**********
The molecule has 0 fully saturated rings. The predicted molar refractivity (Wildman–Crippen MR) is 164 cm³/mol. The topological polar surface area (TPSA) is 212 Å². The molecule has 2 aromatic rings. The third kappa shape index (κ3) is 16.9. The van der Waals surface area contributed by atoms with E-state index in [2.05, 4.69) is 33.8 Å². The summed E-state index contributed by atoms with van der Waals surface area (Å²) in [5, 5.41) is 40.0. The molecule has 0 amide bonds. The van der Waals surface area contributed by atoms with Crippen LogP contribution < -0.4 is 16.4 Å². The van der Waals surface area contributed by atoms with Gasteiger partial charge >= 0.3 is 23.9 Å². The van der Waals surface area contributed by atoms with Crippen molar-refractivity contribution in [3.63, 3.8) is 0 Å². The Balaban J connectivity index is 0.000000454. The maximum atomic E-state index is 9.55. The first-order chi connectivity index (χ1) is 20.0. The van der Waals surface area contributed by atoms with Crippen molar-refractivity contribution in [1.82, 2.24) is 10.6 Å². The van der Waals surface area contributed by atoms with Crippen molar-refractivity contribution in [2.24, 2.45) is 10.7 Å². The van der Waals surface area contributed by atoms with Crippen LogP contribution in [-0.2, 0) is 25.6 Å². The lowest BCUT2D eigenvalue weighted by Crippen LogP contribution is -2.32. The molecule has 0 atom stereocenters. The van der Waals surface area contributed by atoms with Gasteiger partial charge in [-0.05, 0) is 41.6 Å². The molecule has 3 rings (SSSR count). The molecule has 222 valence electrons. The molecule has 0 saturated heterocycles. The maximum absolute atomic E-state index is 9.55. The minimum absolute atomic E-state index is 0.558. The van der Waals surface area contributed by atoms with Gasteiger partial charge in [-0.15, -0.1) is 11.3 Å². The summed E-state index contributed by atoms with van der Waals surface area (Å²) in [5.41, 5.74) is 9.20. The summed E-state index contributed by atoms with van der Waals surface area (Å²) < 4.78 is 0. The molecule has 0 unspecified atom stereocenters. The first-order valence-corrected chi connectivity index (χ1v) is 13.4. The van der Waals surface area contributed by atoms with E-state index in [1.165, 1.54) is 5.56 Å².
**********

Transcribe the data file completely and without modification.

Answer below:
The molecule has 0 fully saturated rings. The predicted molar refractivity (Wildman–Crippen MR) is 164 cm³/mol. The topological polar surface area (TPSA) is 212 Å². The molecule has 2 aromatic rings. The third kappa shape index (κ3) is 16.9. The van der Waals surface area contributed by atoms with E-state index in [2.05, 4.69) is 33.8 Å². The summed E-state index contributed by atoms with van der Waals surface area (Å²) in [5, 5.41) is 40.0. The molecule has 0 amide bonds. The van der Waals surface area contributed by atoms with Crippen LogP contribution < -0.4 is 16.4 Å². The van der Waals surface area contributed by atoms with Gasteiger partial charge >= 0.3 is 23.9 Å². The van der Waals surface area contributed by atoms with Crippen molar-refractivity contribution in [3.63, 3.8) is 0 Å². The Balaban J connectivity index is 0.000000454. The maximum atomic E-state index is 9.55. The first-order chi connectivity index (χ1) is 20.0. The van der Waals surface area contributed by atoms with Crippen molar-refractivity contribution in [1.82, 2.24) is 10.6 Å². The van der Waals surface area contributed by atoms with Crippen molar-refractivity contribution in [2.24, 2.45) is 10.7 Å². The van der Waals surface area contributed by atoms with Crippen LogP contribution in [-0.2, 0) is 25.6 Å². The lowest BCUT2D eigenvalue weighted by Crippen LogP contribution is -2.32. The molecule has 0 atom stereocenters. The van der Waals surface area contributed by atoms with Gasteiger partial charge in [-0.05, 0) is 41.6 Å². The molecule has 3 rings (SSSR count). The molecule has 222 valence electrons. The molecule has 0 saturated heterocycles. The maximum absolute atomic E-state index is 9.55. The minimum absolute atomic E-state index is 0.558. The van der Waals surface area contributed by atoms with Gasteiger partial charge in [-0.15, -0.1) is 11.3 Å². The summed E-state index contributed by atoms with van der Waals surface area (Å²) in [5.41, 5.74) is 9.20. The summed E-state index contributed by atoms with van der Waals surface area (Å²) < 4.78 is 0. The molecule has 0 unspecified atom stereocenters. The first-order valence-corrected chi connectivity index (χ1v) is 13.4. The van der Waals surface area contributed by atoms with E-state index in [1.165, 1.54) is 5.56 Å².